militate, mitigate - vocabulary

  edgood  —  Grammar Tips

Militate: to influence strongly. The word militate is intransitive and is usually accompanied by the preposition against.
For if it happened that an individual, even when asleep, had some very distinct idea, as, for example, if a geometer should discover some new demonstration, the circumstance of his being asleep would not militate against its truth.

—René Descartes Discourse on Method (1637)
Mitigate: to make less severe or less intense.  The word mitigate is transitive and may affix itself directly to a noun.
The joys of parents are secret; and so are their griefs and fears. They cannot utter the one; nor they will not utter the other. Children sweeten labors; but they make misfortunes more bitter. They increase the cares of life; but they mitigate the remembrance of death. The perpetuity by generation is common to beasts; but memory, merit, and noble works are proper to men.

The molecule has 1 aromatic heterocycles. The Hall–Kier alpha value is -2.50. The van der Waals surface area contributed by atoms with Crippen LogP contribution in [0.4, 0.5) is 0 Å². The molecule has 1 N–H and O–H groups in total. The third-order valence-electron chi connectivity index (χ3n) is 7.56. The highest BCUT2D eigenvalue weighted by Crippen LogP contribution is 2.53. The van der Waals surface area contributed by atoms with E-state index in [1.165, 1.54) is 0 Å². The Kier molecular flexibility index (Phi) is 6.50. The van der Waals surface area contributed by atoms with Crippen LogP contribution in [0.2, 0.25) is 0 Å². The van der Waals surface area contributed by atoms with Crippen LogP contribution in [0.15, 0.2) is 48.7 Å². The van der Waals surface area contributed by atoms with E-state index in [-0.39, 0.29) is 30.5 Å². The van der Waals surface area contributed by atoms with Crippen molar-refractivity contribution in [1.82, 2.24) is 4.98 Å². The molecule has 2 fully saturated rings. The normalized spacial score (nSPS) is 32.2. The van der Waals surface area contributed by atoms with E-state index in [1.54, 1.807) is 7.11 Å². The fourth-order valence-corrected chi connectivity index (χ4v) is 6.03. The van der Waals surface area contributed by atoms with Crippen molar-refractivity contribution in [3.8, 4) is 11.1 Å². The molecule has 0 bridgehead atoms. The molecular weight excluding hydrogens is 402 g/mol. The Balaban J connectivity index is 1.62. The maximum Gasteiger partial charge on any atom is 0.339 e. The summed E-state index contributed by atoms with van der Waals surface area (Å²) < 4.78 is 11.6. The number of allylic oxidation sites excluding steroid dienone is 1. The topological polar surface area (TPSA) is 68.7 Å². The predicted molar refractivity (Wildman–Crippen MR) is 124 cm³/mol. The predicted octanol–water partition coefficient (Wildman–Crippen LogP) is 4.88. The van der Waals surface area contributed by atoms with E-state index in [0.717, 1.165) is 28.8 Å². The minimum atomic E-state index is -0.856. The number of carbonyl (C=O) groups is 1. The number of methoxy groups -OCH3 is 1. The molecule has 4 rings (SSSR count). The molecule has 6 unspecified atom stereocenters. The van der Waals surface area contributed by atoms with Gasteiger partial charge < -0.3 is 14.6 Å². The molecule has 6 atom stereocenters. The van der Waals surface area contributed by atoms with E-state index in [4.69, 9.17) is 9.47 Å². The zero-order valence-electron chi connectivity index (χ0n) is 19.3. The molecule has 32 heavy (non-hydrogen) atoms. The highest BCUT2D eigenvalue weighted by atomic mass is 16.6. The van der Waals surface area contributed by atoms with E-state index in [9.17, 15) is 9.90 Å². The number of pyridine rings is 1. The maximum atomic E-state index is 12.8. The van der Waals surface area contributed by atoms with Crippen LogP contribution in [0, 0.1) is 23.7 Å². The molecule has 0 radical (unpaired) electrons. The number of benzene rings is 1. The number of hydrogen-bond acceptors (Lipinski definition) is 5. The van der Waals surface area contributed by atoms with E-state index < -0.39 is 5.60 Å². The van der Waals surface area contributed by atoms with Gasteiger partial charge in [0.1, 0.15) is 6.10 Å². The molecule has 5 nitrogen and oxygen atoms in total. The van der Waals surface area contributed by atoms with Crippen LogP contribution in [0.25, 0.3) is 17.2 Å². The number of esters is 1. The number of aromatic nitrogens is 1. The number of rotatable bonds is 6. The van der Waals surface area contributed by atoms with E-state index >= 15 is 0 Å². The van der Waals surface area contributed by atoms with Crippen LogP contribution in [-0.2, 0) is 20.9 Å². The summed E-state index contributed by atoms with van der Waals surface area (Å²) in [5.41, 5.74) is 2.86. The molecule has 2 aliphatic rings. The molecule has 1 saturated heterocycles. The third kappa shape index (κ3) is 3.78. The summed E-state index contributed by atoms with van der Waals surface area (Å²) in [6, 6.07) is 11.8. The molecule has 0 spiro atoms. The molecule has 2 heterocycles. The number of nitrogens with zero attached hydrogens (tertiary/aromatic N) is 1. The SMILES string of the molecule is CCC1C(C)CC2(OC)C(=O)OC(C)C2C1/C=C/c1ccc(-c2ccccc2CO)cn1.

—Francis Bacon Essays, Civil and Moral (1909)’s section on Problem Words discusses mitigate and militate. Click here for that discussion.